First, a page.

3.1.3. Adipokines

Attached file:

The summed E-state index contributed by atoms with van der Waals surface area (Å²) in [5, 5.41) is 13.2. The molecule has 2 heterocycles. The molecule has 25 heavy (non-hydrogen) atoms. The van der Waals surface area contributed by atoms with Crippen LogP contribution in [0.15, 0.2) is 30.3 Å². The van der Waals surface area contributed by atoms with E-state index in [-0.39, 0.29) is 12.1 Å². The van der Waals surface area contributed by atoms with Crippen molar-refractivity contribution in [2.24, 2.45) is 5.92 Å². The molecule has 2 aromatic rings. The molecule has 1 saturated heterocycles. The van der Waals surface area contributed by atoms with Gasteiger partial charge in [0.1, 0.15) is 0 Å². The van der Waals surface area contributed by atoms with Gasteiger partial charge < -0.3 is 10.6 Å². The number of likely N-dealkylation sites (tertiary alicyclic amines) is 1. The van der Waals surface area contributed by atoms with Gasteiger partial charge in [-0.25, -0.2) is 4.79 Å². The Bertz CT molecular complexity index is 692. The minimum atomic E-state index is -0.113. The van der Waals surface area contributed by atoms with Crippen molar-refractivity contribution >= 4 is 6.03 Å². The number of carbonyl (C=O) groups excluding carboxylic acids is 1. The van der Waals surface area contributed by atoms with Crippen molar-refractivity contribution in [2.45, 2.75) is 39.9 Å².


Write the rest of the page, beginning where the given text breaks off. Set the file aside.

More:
As mentioned above, obesity represents a common disease usually associated with OA. Several studies suggest that overweight people are more inclined towards the development of OA than normal-weight people [50,52,74,75]. In 1994, Carman W.J. and colleagues suggested the possible link between OA and obesity [76], due to some metabolic and inflammatory systemic effects explaining the presence of symptomatic hand OA. Recent advances in the physiology of adipose tissue suggest that the relationship between obesity and OA may be caused by some systemic factors. In fact, the presence of OA can be verified not only in joints that are more affected by excess weight, such as knees and hips, but also in non-weight bearing joints such as hands [77]. In fact, the onset of OA and its symptoms may be prevented more by the loss of body fat than by weight loss. The systemic factors that could influence the onset of OA, acting as a metabolic link between obesity and OA, may be represented by the adipokines, such as leptin, adiponectin, resistin, and visfatin. These adipokines mediate some important functions in the metabolic pathways, such as lipid and glucose metabolism, insulin sensitivity, and other physiological functions, such as reproductive functions, blood pressure regulation, bone formation, and angiogenesis [78]. The connection between OA and adipokines derived from several recent hypotheses that classified OA as a systemic disorder caused by an alteration in lipid homeostasis [79]. The most important of the adipokines that seems to be involved in the onset of OA, is represented by leptin. This one may influence both growth factor synthesis and chondrocyte anabolism and catabolism through the activation of Signal Transducers and Activators of Transcription (STATs) type 1 and 5, but not STAT 3 [80]. Articular tissues, with strong structural and biochemical changes, show a less regulated leptin expression in comparison with normal tissues [81] and, in particular, the level of leptin expression is proportional with the grade of cartilage destruction, and, consequently, those of growth factors (insulin-like growth factor I and transforming growth factor β-1). Despite the beneficial role that leptin may have on cartilage synthesis, an excess of leptin may reduce the extracellular matrix synthesis leading to increased susceptibility of the joints to lesions [82]. The cartilage destroying mechanism of leptin could be explained by the association of this adipokine with proinflammatory cytokines, such as interleukin 1 (IL-1), resulting in increased nitric oxide (NO) production. It is known that NO interferes with chondrocyte function causing loss of cartilage matrix by apoptosis induction, MMP activation, and type II collagen synthesis inhibition (Figure 4 and Figure 5) [83].